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March 2019 issue out now!

March 2019 issue out now!

08/02/2019, England, Motorsport - Road Racing, Racecar Engineering, Article # 28487329

March 2019 

 Our March 2019 issue features Porsche GT3, McLaren F1, Rally, Formula E, Hydrogen racing, Battery technology and much more.


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Inside the March edition:March 2019_McLaren

Exclusive insight into Porsche’s new GT3 contender for the 2019 season – the 911 GT3 R. Featuring a new chassis, new aero, new front suspension and updated driver aids, Racecar delves into the details behind these changes.

March 2019 HydrogenAlso in this issue, McLaren explain what went wrong with their MCL33 F1 car and Volkswagen motorsport release details of their new Polo GTI R5 Rally car. Our technology section features the 2nd part of Racercar’s investigation into Hydrogen fuel cells as well as an in depth analysis on how high voltage batteries work.  

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F1 | Haas VF-19 Launch

F1 | Haas VF-19 Launch

07/02/2019, England, Motorsport - Road Racing, Racecar Engineering, Article # 28481872

Haas VF-19

The Haas F1 team were the first to give us a glimpse into what the F1 cars of 2019 will look like when they revealed their livery on the 7th of February at the Royal Automobile Club, Pall Mall in London. Signifying a new era with their partnership with Rich Energy, the car features a new black and gold livery.

In addition to the new livery, the digital renderings highlight the new, simplified front wing design which is now 200mm wider and 20mm higher. The new rear wing can be seen, although the details are hidden while the smaller and repositioned barge boards are visible. 

Haas VF-19 Front
The Haas VF-19 from the 2019 livery launch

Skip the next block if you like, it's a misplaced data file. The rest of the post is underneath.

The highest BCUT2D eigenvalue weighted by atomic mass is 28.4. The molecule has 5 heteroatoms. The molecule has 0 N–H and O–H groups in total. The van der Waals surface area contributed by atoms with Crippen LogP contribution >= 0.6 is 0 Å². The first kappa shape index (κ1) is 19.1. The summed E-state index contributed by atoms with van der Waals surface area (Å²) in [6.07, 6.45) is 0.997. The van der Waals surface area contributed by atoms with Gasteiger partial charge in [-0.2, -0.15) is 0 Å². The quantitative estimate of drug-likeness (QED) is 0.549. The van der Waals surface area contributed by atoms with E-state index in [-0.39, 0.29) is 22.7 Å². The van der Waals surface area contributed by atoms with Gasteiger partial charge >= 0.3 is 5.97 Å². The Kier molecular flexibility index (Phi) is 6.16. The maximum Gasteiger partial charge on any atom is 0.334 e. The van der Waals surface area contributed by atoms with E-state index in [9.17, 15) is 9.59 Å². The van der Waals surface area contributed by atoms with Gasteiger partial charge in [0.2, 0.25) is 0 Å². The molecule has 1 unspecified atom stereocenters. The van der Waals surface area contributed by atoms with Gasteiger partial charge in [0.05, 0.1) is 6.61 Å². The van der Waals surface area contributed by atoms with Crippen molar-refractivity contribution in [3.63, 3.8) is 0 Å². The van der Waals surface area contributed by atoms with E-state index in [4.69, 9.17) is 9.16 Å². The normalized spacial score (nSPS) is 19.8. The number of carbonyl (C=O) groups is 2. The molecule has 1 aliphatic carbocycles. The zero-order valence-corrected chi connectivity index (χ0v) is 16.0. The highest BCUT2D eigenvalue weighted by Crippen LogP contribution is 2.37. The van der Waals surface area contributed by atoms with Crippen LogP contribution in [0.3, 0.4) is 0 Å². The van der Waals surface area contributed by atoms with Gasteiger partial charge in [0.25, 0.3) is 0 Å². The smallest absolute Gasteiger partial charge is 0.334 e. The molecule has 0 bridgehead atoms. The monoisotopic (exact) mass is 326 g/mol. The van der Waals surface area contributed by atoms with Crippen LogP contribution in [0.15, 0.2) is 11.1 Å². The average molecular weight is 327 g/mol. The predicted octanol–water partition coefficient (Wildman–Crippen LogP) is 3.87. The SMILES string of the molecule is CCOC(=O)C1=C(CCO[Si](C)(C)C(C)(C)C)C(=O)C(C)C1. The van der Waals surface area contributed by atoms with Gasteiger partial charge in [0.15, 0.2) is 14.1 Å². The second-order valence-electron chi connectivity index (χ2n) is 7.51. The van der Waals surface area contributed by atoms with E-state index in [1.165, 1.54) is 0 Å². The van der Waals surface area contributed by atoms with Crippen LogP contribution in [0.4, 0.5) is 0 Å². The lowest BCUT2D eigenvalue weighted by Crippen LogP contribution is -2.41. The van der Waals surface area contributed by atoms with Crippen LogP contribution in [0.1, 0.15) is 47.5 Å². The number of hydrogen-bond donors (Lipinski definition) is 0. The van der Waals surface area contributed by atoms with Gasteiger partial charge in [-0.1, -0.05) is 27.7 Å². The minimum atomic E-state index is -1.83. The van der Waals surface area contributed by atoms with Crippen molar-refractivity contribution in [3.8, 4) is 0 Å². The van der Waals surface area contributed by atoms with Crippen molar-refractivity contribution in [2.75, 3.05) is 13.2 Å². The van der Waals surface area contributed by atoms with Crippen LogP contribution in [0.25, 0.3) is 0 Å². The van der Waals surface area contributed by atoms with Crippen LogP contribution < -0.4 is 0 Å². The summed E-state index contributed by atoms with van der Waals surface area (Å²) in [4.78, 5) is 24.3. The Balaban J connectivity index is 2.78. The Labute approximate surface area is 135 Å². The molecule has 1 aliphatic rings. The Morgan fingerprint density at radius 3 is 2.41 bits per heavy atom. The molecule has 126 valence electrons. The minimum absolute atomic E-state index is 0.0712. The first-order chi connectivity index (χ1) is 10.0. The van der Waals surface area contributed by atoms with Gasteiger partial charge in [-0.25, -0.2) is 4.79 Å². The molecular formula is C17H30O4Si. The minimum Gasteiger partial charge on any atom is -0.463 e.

Haas VF-18
The Haas VF-18 from the 2018 launch

The 2019 aerodynamic regulations are the biggest change from 2018 and have caused plenty of headaches for the teams. However, Ross Brawn’s plan is that these changes will hopefully improve overtaking on track. Over the last few years it was found that the behaviour of the airflow around the front wing made it extremely difficult for cars to not only follow each other closely, but also be able to conduct a successful overtake. Ross Brawn’s technical group as well as 8 of the F1 teams completed Wind Tunnel and CFD work to develop a draft set of regulations which proposed: 1) Wider, simplified front wing 2) Wider rear wing 3) Simplified brake ducts to combat this overtaking problem.

Haas VF-19 Side
The Haas VF-19 from the 2019 livery launch
Haas VF-18
The Haas VF-18 from the 2018 launch

Further discussions took place and the final set of regulations were released at the US Grand Prix and featured several other changes too. Although, the ethos of wider front and rear wings and simplified brake ducts remains, the final set of regulations permit teams to include more than 2 strakes on the front wing, while the maximum height of the bargeboard area has been reduced and the maximum rear wing height has increased to 870mm (compared to 800mm in 2018). This has led to the rear wing endplates increasing in size accordingly but overall, this rule now means that the rear wing elements will no longer impede rear visibility.

Haas VF-19 Rear
The Haas VF-19 from the 2019 livery launch
Haas VF-18
The Haas VF-18 from the 2018 launch

Although this higher rear wing philosophy was introduced relatively late last year, this has not been too much of an issue for teams. ‘With the rear wing in particular, although it was quite late, there was a fair amount of discussion that preceded it that indeed investigated alternative ways of increasing visibility, like reducing the rear wing box height,’ explains Ben Agethagelou at Haas. ‘There was a general consensus that because development had been under way, we were dealing with a wing that fits a particular box and the fact that it shoots up by 50mm isn’t a game-changer.’

Haas VF-19 Aerial
The Haas VF-19 from the 2019 livery launch
Haas VF-18
The Haas VF-18 from the 2018 launch

Of course with any rule change, comes plenty of speculation. ‘Apparently the rules should make overtaking easier, we were sold on them with a promise of a fantastic race in Australia next year,’ Guenther Steiner, the Haas team principal says. ‘It will not be like that, the silver bullet will not work in my opinion. I would love to be proven wrong, but I said from the beginning that in Australia it is just difficult to overtake, and nothing will change in 2019. Maybe we should take the wings completely off the cars and then they can overtake?’